I love my son.
He is not of me, but he is black like me. Born of African parents, birthed in Bemidji, a tiny thing, barely able to see.
I held him as soon as he came into the world. Perfect and beautiful. Curled up on my chest, fingers outstretched. Dreaming the dreams that sprinkled smiles on his face.
Ever since I was small, I collected ideas and stories to help me raise the child I knew I'd someday have. I learned the most from my kindergarten teacher in my hometown of Roosevelt Island, N.Y. Her name was Pat Semenza.
She taught me the importance of engaging young people as full humans. To treat children with respect and empower them to make their own decisions. To love them and see them for who they really are.
So with that tiny baby boy in my arms, I thought of her words. I remembered her graceful presence in my young life as I looked at my son.
As soon as that boy could walk, he ran. Family members and friends chased William in a constant loop around our block. Neighbors and strangers stopped and gushed over him. It was a stream of smiles and high-fives as he made his way around our Minneapolis neighborhood again and again.
I watched him toddle, walk and run, always stretching out the space between us. I thought how free he must feel. As he ran farther and farther, I thought how free he must feel, how open his world must be.
He loved the world and the world loved him back.
But for how long?
Even as I marveled at his joyous freedom, a dark sadness crept in. When will it happen? When will the world stop loving him?
He is a black boy. There is no hiding from it. His reality will change, and I am dreading that day because with it comes the death of his innocence.
His love of the world will be buried with one racist word or act. There is no escape. It's going to happen.
For me as a black girl walking down the streets of New York City it was the sea of clutched purses and wide berths that changed me. The looks on faces telling me my presence was not welcomed.
Even when he was a baby, I wrung my hands in worry about how to best protect him from this. Not his spirit; there is nothing that can save the pieces that will be taken from him. This is just about keeping him alive.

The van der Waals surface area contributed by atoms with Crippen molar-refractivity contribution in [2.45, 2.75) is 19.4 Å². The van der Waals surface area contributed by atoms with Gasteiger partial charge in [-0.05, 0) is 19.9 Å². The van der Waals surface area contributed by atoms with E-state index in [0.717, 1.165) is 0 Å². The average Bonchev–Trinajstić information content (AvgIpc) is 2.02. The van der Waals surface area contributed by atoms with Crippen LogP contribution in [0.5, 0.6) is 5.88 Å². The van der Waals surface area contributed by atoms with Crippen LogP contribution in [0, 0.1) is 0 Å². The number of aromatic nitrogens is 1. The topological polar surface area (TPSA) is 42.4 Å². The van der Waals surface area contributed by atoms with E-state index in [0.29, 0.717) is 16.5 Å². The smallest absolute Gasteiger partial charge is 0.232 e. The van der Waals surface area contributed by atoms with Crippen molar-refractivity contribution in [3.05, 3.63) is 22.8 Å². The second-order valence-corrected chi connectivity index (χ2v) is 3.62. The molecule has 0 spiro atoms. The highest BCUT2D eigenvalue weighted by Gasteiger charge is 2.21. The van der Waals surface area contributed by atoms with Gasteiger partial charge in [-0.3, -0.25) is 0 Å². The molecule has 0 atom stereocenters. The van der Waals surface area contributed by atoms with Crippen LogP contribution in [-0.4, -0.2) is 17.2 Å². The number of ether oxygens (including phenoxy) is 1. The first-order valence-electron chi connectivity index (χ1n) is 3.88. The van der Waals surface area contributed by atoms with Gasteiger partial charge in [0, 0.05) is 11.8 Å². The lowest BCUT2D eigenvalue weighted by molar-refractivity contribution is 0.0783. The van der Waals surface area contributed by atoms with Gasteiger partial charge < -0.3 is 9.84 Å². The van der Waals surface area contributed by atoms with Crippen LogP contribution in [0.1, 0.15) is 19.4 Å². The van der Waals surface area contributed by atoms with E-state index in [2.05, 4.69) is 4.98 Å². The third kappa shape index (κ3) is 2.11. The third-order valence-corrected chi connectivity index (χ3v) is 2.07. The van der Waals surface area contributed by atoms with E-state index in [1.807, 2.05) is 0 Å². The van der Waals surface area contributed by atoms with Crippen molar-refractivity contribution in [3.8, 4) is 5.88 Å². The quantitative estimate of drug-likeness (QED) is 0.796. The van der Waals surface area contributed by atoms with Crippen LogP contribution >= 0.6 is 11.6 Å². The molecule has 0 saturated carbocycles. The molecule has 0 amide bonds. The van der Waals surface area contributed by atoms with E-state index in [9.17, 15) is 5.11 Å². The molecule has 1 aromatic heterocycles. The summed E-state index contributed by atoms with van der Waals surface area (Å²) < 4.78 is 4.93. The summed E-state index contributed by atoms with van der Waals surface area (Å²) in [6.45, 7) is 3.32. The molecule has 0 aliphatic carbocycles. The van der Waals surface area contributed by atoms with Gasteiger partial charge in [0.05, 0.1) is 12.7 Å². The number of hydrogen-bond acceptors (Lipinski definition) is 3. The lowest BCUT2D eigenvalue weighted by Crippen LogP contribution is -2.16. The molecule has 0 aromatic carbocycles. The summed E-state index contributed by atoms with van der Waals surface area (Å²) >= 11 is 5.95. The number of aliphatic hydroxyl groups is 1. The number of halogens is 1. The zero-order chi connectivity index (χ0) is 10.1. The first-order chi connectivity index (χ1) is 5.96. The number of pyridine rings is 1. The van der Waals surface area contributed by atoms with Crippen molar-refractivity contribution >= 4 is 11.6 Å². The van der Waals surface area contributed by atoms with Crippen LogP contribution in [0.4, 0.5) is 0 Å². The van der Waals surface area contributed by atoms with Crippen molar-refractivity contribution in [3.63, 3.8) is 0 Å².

He was still an infant when I started planning the conversations I will someday need to have with him. I will have to look that boy in the eye and explain why it isn't safe for him to wear the hood on his hoodie sweatshirt, even though it makes him feel cozy.
That he will have to be careful walking around his neighbors' yards, even though right now they delight in his surprise visits.
That sometimes it will not be safe for him to run, the one thing he has done since he could walk.
Why? Because he will grow to be a tall, strong black man and people who don't know him might fear him.
I will tell him these things, and he will not understand. He is a boy who cares for his neighbors as much as they care for him. He is a 5-year-old who helps the seniors with small tasks and holds the hands of the younger kids to help them down the street.
This won't possibly make sense.
Perception. Assumption. Fear. It's the cloud that will engulf him and poison him if those of us who know and love him can't help him navigate.
With every child comes a loss of innocence. That's a part of growing up, part of stepping into the world. A child must make mistakes, pick himself up and try again.
This is different. This is trying to save my son from people who may see him only as a towering black man and all the assumptions that go with it.
I think of my neighbors and their son. He is six months younger than William with blond hair and blue eyes. Lovely boy, lovely family.
They do not have to think about how to protect their son from assumptions or perceptions. There's a good chance they will never have to have these conversations. That's a privilege.
What do I do? I do what all mothers try to do. Give him as much information as I can to prepare him. Help him become mentally, physically and emotionally strong. And love him as much as I possibly can.
And then I hope and pray for more people in the world like Pat Semenza, treating all people with respect no matter how tall or small, no matter how fast they run or how slowly they walk, no matter how dark their skin or blond their hair.
I pray that William can continue loving the world with the fullness he does now. And I pray that the world will love him back.
Kyndell Harkness is a Star Tribune photo editor.
10,000 Takes features first-person essays about life in the North Star State. We publish narratives about love, family, work, community and culture in Minnesota.